But, in the end, these things are not things we have a control over or 100 percent understanding of. Our forecasts have gotten significantly better over the last 10 years. But they are still not 100 percent. The deviation in the storm by 50 miles one place vs. another, 10 miles increase in intensity, these are not things that are easy to predict.
And that's why we tell everybody, the Category 2, Category 3, it's a hurricane. That's what you need to know. And it could be life- threatening. And these things can intensify at the end. And they can take a last-minute change in the route.
And suddenly you have got a very different situation. So that's why the caution and the warnings that are put out there are so broad, because you just don't know how it's going to behave until it's happened.
TAPPER: The administrator of FEMA, Brock Long, said earlier today that he's concerned not enough Floridians evacuated. Do you agree?
RUBIO: That's what we hear from some local authorities. Franklin County believes they got most of the people to move. But I personally know a couple people I talked to on the phone this morning in Panama City who felt like, oh, I'm in a strong house and we're elevated.
And I couldn't convince them to get out. And these are smart, important people that have done very well in business that didn't want to move and didn't want to go anywhere.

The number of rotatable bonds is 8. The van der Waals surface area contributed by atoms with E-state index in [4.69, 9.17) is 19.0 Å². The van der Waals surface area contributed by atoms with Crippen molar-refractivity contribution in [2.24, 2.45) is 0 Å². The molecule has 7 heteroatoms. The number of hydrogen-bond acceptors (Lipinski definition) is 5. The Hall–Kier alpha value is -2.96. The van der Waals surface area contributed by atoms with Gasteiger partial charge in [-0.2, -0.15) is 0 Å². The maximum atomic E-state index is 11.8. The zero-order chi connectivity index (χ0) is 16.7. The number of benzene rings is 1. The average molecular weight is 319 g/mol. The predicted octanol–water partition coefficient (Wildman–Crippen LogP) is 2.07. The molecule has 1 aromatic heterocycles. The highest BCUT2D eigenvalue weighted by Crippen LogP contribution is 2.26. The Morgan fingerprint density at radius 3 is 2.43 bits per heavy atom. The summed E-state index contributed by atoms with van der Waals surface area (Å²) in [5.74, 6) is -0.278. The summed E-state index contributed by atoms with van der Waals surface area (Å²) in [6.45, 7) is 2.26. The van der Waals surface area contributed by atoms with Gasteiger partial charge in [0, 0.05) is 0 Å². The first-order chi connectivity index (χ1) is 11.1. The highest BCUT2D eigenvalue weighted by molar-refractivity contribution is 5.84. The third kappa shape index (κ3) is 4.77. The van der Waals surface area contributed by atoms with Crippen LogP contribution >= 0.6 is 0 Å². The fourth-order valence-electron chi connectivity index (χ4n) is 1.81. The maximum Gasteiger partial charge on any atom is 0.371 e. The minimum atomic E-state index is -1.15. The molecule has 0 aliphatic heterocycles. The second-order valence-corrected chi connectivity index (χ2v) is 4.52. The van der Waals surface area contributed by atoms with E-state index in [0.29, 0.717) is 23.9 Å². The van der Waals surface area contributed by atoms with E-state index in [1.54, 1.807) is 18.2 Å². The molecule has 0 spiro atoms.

And, you know, it's their choice to make. I advised them not to do it, because you just don't know what you're going to face. And I hope they're OK. I think they have lost -- the cell phone towers are down. So, I'm sure the phone -- we tried to get to them a little while ago and it didn't work.
But we're going to find out soon enough. I think that whether -- I'm sure people stayed behind, there's no doubt, in every storm. And I think you're going to find that some of the areas where people have lived through a few of these, similar to the Florida Keys, you know, there are some folks that just aren't going to go. They're just not going to do it.
TAPPER: Seems to be the worst storm to hit the U.S. and Florida, certainly, since Hurricane Andrew, and the worst storm to hit the Panhandle perhaps ever.
What do you think the next 12 hours are going to look like?
RUBIO: Well, Opal was pretty bad. We will see how this compares to it in terms of intensity of it.
I think the next 12 hours are going to be a time where the effects are still going to be out there for some time. You're still going to have tropical storm winds. You're still going to have things flying around.
That's the thing to remember. Even as I watch some of these reporters on TV, these things -- there's stuff still flying around, coming off rooftops and the like with tropical storm winds. So, I think, by later tonight, certainly by morning, when the sun comes out is when the first damage assessments will happen.